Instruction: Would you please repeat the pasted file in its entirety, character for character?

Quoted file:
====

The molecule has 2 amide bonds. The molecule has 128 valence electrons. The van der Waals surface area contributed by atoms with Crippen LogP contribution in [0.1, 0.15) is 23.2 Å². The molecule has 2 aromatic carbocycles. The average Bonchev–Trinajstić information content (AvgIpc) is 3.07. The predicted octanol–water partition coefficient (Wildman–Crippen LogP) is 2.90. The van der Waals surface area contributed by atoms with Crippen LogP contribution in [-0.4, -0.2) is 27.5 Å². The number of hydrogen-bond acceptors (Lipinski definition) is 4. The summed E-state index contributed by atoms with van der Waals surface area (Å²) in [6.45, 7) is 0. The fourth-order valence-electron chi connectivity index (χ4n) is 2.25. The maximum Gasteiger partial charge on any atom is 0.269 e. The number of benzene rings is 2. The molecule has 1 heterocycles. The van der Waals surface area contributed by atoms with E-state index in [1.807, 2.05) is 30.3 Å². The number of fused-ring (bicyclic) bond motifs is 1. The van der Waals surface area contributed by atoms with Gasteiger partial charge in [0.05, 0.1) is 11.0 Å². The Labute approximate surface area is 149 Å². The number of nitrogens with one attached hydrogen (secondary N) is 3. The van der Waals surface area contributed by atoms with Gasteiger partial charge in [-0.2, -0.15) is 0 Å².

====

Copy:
The molecule has 2 amide bonds. The molecule has 128 valence electrons. The van der Waals surface area contributed by atoms with Crippen LogP contribution in [0.1, 0.15) is 23.2 Å². The molecule has 2 aromatic carbocycles. The average Bonchev–Trinajstić information content (AvgIpc) is 3.07. The predicted octanol–water partition coefficient (Wildman–Crippen LogP) is 2.90. The van der Waals surface area contributed by atoms with Crippen LogP contribution in [-0.4, -0.2) is 27.5 Å². The number of hydrogen-bond acceptors (Lipinski definition) is 4. The summed E-state index contributed by atoms with van der Waals surface area (Å²) in [6.45, 7) is 0. The fourth-order valence-electron chi connectivity index (χ4n) is 2.25. The maximum Gasteiger partial charge on any atom is 0.269 e. The number of benzene rings is 2. The molecule has 1 heterocycles. The van der Waals surface area contributed by atoms with E-state index in [1.807, 2.05) is 30.3 Å². The number of fused-ring (bicyclic) bond motifs is 1. The van der Waals surface area contributed by atoms with Gasteiger partial charge in [0.05, 0.1) is 11.0 Å². The Labute approximate surface area is 149 Å². The number of nitrogens with one attached hydrogen (secondary N) is 3. The van der Waals surface area contributed by atoms with Gasteiger partial charge in [-0.2, -0.15) is 0 Å².